Media Releases

U of T researchers crack “splicing code,” solve a mystery underlying biological complexity

May 5, 2010

TORONTO, ON – Researchers at the Uni­ver­si­ty of Toron­to have dis­cov­ered a fun­da­men­tal­ly new view of how liv­ing cells use a lim­it­ed num­ber of genes to gen­er­ate enor­mous­ly com­plex organs such as the brain.

In a paper pub­lished on May 6 in the jour­nal Nature enti­tled “Deci­pher­ing the Splic­ing Code,” a research team led by Pro­fes­sors Bren­dan Frey and Ben­jamin Blencowe of the Uni­ver­si­ty of Toron­to describes how a hid­den code with­in DNA explains one of the cen­tral mys­ter­ies of genet­ic research – name­ly how a lim­it­ed num­ber of human genes can pro­duce a vast­ly greater num­ber of genet­ic mes­sages. The dis­cov­ery bridges a decade-old gap between our under­stand­ing of the genome and the activ­i­ty of com­plex process­es with­in cells, and could one day help pre­dict or pre­vent dis­eases such as can­cers and neu­rode­gen­er­a­tive dis­or­ders.

When the human genome was ful­ly sequenced in 2004, approx­i­mate­ly 20,000 genes were found. How­ev­er, it was dis­cov­ered that liv­ing cells use those genes to gen­er­ate a much rich­er and more dynam­ic source of instruc­tions, con­sist­ing of hun­dreds of thou­sands of genet­ic mes­sages that direct most cel­lu­lar activ­i­ties. Frey, who has appoint­ments in Engi­neer­ing and Med­i­cine, likens this dis­cov­ery to “hear­ing a full orches­tra play­ing behind a locked door, and then when you pry the door open, you dis­cov­er only three or four musi­cians gen­er­at­ing all that music.”

To fig­ure out how liv­ing cells gen­er­ate vast diver­si­ty in their genet­ic infor­ma­tion, Frey and post­doc­tor­al fel­low Yoseph Barash devel­oped a new com­put­er-assist­ed bio­log­i­cal analy­sis method that finds ‘code­words’ hid­den with­in the genome that con­sti­tute what is referred to as a ‘splic­ing code’. This code con­tains the bio­log­i­cal rules that are used to gov­ern how sep­a­rate parts of a genet­ic mes­sage copied from a gene can be spliced togeth­er in dif­fer­ent ways to pro­duce dif­fer­ent genet­ic mes­sages (mes­sen­ger RNAs). “For exam­ple, three neurex­in genes can gen­er­ate over 3,000 genet­ic mes­sages that help con­trol the wiring of the brain,” says Frey.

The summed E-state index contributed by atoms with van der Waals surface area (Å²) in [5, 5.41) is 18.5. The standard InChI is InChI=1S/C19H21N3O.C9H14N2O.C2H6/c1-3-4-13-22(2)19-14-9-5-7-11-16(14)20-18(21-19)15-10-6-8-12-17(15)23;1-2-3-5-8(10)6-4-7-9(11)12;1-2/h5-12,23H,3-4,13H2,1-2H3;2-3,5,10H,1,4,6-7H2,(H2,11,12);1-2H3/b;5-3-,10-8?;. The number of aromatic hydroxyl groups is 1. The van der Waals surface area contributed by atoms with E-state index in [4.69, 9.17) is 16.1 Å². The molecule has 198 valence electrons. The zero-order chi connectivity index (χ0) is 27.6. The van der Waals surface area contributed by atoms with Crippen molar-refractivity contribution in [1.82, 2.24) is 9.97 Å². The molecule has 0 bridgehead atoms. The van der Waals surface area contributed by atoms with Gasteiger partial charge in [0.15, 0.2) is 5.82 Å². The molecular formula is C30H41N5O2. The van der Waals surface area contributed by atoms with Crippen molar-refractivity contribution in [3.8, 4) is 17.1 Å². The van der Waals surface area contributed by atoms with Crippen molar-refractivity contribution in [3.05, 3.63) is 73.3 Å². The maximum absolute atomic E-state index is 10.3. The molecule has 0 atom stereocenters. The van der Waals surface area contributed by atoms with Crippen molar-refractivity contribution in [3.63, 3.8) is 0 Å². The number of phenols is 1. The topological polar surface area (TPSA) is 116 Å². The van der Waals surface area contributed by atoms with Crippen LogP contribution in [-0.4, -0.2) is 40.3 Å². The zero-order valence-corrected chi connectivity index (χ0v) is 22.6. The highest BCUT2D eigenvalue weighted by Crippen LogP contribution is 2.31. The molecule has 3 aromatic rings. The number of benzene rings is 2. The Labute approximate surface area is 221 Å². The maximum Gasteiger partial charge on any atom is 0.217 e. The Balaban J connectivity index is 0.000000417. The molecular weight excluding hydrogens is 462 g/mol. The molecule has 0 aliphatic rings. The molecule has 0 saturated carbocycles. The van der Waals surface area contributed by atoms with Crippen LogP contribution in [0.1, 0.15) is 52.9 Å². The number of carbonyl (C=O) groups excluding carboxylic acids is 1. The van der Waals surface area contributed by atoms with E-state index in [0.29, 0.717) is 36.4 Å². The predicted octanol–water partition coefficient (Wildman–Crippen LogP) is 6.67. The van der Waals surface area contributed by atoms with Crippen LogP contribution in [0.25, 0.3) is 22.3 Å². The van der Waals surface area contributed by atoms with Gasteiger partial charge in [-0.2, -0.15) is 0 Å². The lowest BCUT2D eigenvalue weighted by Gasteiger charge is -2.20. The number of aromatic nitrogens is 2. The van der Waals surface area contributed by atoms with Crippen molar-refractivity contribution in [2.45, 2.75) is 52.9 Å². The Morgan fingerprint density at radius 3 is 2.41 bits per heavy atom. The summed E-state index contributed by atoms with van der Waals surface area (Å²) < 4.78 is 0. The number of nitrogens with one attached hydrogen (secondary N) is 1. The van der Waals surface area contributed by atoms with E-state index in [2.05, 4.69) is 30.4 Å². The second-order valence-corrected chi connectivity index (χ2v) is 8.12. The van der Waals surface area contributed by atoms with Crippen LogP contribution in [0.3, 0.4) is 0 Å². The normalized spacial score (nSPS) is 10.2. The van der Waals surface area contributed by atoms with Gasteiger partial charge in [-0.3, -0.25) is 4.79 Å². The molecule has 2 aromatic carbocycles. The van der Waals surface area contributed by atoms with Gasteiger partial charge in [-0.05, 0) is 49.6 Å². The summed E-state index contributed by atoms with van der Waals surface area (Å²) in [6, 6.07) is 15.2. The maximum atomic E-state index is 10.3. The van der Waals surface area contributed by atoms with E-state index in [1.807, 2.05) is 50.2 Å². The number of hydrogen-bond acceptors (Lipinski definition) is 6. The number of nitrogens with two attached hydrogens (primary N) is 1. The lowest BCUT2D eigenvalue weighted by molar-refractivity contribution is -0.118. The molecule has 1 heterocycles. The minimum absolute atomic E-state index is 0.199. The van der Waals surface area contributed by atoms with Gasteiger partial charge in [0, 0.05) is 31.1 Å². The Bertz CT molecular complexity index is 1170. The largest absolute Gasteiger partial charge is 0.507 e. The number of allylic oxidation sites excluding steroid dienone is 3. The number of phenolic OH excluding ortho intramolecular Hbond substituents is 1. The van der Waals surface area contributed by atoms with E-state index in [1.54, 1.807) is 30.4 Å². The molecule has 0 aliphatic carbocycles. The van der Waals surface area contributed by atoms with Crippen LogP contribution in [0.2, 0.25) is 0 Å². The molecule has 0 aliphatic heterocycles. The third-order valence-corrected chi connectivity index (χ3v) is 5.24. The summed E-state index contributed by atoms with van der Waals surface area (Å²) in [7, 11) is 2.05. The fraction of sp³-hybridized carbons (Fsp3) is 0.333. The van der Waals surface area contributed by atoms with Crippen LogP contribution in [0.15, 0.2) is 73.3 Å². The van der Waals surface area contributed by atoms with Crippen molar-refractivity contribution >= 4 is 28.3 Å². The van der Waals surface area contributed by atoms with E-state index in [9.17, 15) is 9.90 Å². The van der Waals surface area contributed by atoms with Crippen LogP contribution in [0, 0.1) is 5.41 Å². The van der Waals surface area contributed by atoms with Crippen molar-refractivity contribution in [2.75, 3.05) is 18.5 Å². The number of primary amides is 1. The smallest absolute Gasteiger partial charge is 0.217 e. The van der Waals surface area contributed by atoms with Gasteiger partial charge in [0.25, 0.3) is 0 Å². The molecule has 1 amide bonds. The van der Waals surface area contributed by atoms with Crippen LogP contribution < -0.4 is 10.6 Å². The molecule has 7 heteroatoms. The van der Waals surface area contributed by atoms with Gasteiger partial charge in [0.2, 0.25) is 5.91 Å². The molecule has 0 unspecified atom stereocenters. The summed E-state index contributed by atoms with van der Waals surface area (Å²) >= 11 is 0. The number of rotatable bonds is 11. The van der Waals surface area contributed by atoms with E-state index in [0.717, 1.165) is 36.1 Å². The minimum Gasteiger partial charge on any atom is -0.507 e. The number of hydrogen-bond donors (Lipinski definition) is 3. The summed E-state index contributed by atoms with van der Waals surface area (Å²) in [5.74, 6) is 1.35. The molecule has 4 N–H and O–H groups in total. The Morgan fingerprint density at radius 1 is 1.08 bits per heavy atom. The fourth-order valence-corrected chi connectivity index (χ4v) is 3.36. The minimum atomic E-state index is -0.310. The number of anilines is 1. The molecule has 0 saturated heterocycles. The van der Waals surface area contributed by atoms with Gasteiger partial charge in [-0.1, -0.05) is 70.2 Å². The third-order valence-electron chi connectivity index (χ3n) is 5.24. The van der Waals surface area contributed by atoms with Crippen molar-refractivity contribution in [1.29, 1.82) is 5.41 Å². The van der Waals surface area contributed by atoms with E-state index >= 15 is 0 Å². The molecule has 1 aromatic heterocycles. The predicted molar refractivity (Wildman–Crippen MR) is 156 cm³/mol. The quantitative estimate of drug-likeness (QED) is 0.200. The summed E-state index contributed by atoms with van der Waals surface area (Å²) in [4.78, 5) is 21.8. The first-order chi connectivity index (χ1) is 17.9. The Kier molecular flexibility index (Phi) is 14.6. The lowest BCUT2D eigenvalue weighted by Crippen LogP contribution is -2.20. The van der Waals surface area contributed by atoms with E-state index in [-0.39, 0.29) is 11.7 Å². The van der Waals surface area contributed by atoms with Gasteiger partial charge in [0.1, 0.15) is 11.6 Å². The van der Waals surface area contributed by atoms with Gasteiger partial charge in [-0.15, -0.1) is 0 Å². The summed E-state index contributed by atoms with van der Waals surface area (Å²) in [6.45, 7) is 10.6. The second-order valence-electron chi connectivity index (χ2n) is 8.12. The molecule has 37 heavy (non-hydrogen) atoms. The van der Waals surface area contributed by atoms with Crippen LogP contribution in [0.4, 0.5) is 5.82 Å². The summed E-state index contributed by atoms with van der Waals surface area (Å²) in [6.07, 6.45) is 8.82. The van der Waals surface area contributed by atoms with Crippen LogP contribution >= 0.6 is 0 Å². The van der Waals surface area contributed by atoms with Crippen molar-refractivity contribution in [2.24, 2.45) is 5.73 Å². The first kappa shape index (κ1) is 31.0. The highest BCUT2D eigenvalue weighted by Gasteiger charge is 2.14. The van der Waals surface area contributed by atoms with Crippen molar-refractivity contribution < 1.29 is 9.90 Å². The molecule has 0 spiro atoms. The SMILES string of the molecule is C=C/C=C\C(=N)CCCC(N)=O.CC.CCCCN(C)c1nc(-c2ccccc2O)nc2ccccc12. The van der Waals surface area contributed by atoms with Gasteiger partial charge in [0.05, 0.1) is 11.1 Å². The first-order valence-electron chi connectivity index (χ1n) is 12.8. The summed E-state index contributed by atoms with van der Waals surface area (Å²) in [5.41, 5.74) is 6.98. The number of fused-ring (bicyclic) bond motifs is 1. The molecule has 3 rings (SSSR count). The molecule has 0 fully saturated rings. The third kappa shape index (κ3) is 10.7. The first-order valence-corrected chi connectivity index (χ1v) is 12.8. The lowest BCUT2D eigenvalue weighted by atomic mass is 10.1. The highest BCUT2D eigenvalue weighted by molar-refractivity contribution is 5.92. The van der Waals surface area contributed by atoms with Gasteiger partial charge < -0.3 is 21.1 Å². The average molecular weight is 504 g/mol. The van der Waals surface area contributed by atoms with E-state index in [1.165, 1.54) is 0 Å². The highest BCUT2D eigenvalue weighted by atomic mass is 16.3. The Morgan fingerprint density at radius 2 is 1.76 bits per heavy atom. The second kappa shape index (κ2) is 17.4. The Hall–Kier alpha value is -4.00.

“Pre­vi­ous­ly, researchers couldn’t pre­dict how the genet­ic mes­sages would be rearranged, or spliced, with­in a liv­ing cell,” Frey said. “The splic­ing code that we dis­cov­ered has been suc­cess­ful­ly used to pre­dict how thou­sands of genet­ic mes­sages are rearranged dif­fer­ent­ly in many dif­fer­ent tis­sues.” Blencowe’s group, includ­ing grad­u­ate stu­dent John Calar­co, gen­er­at­ed exper­i­men­tal data used to derive and test pre­dic­tions from the code.  “That the splic­ing code can make accu­rate pre­dic­tions on such a large scale is a major step for­ward for the field,” says Blencowe.

Frey and Blencowe attribute the suc­cess of their project to the close col­lab­o­ra­tion between their team of tal­ent­ed com­pu­ta­tion­al and exper­i­men­tal biol­o­gists. “Under­stand­ing a com­plex bio­log­i­cal sys­tem is like under­stand­ing a com­plex elec­tron­ic cir­cuit. Our team ‘reverse-engi­neered’ the splic­ing code using large-scale exper­i­men­tal data gen­er­at­ed by the group,” Frey said.

Prof. Frey has appoint­ments to the Cana­di­an Insti­tute for Advanced Research and the U of T’s Depart­ment of Elec­tri­cal and Com­put­er Engi­neer­ing, the Bant­i­ng & Best Depart­ment of Med­ical Research (BBDMR) and the Depart­ment of Com­put­er Sci­ence. Prof. Blencowe works in the University’s Don­nel­ly Cen­tre for Cel­lu­lar & Bio­mol­e­c­u­lar Research and has appoint­ments in the BBDMR and Depart­ment of Mol­e­c­u­lar Genet­ics

The research was sup­port­ed by Genome Cana­da, the Ontario Genomics Insti­tute, the Cana­di­an Insti­tutes for Health Research, Nation­al Can­cer Insti­tute of Cana­da, and Microsoft Research. The authors of the study are: Yoseph Barash, John A. Calar­co, Wei­jun Gao, Qun Pan, Xinchen Wang Ofer Shai, Ben­jamin J. Blencowe & Bren­dan J. Frey.

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Mario Pidut­ti
Fac­ul­ty of Applied Sci­ence and Engi­neer­ing
Uni­ver­si­ty of Toron­to